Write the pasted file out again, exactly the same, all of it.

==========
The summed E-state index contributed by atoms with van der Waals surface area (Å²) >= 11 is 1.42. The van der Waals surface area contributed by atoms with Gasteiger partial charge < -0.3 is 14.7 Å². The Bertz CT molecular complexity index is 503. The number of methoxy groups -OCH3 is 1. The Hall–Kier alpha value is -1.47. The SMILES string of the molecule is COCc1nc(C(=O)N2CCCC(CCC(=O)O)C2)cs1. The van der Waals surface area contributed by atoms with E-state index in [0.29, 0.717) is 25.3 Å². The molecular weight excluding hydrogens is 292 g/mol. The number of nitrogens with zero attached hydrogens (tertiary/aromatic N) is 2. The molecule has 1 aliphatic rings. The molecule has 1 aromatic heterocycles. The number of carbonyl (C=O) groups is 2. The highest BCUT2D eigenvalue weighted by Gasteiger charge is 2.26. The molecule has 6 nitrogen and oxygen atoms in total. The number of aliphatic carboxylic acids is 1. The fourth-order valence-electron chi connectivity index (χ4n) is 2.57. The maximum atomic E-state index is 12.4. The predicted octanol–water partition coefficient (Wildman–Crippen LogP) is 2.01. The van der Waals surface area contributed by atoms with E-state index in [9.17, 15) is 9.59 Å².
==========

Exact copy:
The summed E-state index contributed by atoms with van der Waals surface area (Å²) >= 11 is 1.42. The van der Waals surface area contributed by atoms with Gasteiger partial charge < -0.3 is 14.7 Å². The Bertz CT molecular complexity index is 503. The number of methoxy groups -OCH3 is 1. The Hall–Kier alpha value is -1.47. The SMILES string of the molecule is COCc1nc(C(=O)N2CCCC(CCC(=O)O)C2)cs1. The van der Waals surface area contributed by atoms with E-state index in [0.29, 0.717) is 25.3 Å². The molecular weight excluding hydrogens is 292 g/mol. The number of nitrogens with zero attached hydrogens (tertiary/aromatic N) is 2. The molecule has 1 aliphatic rings. The molecule has 1 aromatic heterocycles. The number of carbonyl (C=O) groups is 2. The highest BCUT2D eigenvalue weighted by Gasteiger charge is 2.26. The molecule has 6 nitrogen and oxygen atoms in total. The number of aliphatic carboxylic acids is 1. The fourth-order valence-electron chi connectivity index (χ4n) is 2.57. The maximum atomic E-state index is 12.4. The predicted octanol–water partition coefficient (Wildman–Crippen LogP) is 2.01. The van der Waals surface area contributed by atoms with E-state index in [9.17, 15) is 9.59 Å².